The works of Auguste Blanqui 1834

Who Makes the Soup Should Eat It

Source: Auguste Blanqui, Textes Choisis, avec preface et notes par V.P. Volguine, Editions Sociales, Paris, 1971;
Translated: for by Mitchell Abidor;
CopyLeft: Creative Commons (Attribute & ShareAlike) 2004.

Wealth is born of intelligence and labor. But these two forces can only act with the aid of a passive element – the land, which they put to work by their combined efforts. It thus seems that this indispensable instrument should belong to all men. Such is not the case.

Individuals have taken over common land by ruse or violence, declaring themselves its owners; they have established by law that it will always be theirs, and that the right to property will become the foundation of the social constitution; which is to say that it will come before and, if need be, absorb all human rights, even that to life, if it has the ill fortune to find itself in conflict with the privilege of a small number.

The right to property has extended itself by logical deduction from the land to other instruments: the accumulated products of labor, designated by the generic name of capital. Since capital, sterile in and of itself can only fructify through labor, and , on the other hand, since it is the primary matter worked on by social forces, the majority, excluded from its possession, finds itself condemned to forced labor, to the profit of the possessing minority. Neither the instruments nor the fruits of labor belong to the workers, but to the idlers. The gluttonous branches absorb the tree’s sap, to the detriment of the fertile boughs. The hornets devour the honey created by the bees.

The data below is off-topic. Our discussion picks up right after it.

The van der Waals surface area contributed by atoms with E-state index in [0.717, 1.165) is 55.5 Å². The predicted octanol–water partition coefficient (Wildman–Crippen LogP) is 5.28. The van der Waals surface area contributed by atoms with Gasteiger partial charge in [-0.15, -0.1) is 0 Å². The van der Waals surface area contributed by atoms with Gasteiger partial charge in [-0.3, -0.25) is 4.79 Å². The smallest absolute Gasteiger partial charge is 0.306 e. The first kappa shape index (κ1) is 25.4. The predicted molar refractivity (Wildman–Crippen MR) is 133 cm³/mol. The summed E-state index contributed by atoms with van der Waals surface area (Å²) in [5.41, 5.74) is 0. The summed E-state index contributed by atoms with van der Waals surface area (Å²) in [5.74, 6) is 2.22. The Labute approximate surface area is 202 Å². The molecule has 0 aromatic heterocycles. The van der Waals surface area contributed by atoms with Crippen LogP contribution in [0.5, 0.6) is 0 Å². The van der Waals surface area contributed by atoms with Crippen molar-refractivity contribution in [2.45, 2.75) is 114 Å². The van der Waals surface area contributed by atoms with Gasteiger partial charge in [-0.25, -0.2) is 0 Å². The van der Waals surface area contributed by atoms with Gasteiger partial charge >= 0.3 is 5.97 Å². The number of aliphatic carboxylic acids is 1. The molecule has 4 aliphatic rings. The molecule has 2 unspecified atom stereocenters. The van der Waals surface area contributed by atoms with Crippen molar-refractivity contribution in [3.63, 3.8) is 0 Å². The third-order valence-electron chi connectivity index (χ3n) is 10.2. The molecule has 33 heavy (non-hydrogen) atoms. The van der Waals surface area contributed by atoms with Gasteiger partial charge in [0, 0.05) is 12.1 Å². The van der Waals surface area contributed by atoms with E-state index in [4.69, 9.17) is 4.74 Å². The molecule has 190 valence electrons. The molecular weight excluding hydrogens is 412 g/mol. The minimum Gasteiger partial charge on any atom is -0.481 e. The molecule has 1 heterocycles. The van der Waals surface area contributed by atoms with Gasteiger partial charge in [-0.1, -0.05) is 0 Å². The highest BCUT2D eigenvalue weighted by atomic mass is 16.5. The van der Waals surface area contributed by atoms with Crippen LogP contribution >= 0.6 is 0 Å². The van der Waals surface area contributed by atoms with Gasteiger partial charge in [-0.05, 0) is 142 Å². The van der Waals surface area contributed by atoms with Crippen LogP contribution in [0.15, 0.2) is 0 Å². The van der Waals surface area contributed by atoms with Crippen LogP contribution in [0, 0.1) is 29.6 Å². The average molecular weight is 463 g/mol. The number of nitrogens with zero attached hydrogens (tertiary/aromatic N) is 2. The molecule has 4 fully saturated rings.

Such is our social order, founded on conquest, which has divided populations into victors and vanquished. The logical consequence of such an organization is slavery. And we didn’t have to wait long for its arrival. In fact, with land acquiring value only from cultivation, the privileged have drawn the conclusion that, thanks to the right to own land, they also have that to own the human livestock that makes it fertile. In the first place they have considered it as a complement to their domain but, in the final analysis, they see it as personal property, independent of the land.

Nevertheless, the principle of equality, engraved in the depths of the heart, and which conspires, with the centuries, to destroy the exploitation of man by man in all its forms, delivered the first blow to the sacrilegious right to property by smashing slavery. Privilege was forced to reduce itself to the possession of men not as furniture, but as real estate auxiliary to, and inseparable from, real estate in the form of land.

In the 16th century a deadly rebirth of oppression brought about the enslavement of blacks; and even today the inhabitants of a land reputed to be French own men in the same way as clothing and horses. There is, in fact, less of a difference than meets the eye between our state and that of the colonies. After eighteen centuries of war between privilege and equality the homeland, theatre and principal champion of this struggle, could not put up with slavery in its naked brutality. But the fact exists in name, and the right to property, while more hypocritical in Paris than in Martinique, is neither less inflexible nor less oppressive.

In fact, servitude does not consist solely in being a man’s thing, or a lord’s serf. He is not free who, deprived of the instruments of labor, remains at the mercy of the privileged who are their owners. This is the state that feeds revolt. In order to exorcise this peril they try to reconcile Cain with Abel. From the necessity of capital as an instrument of labor they go on to conclude in the community of interests, and then to that of solidarity between the capitalist and the worker. How many artistically embroidered phrases there are on this canvas! The lamb is shorn for his own health. It owes thanks. Our Aesculapiuses know how to sugar-coat the pill.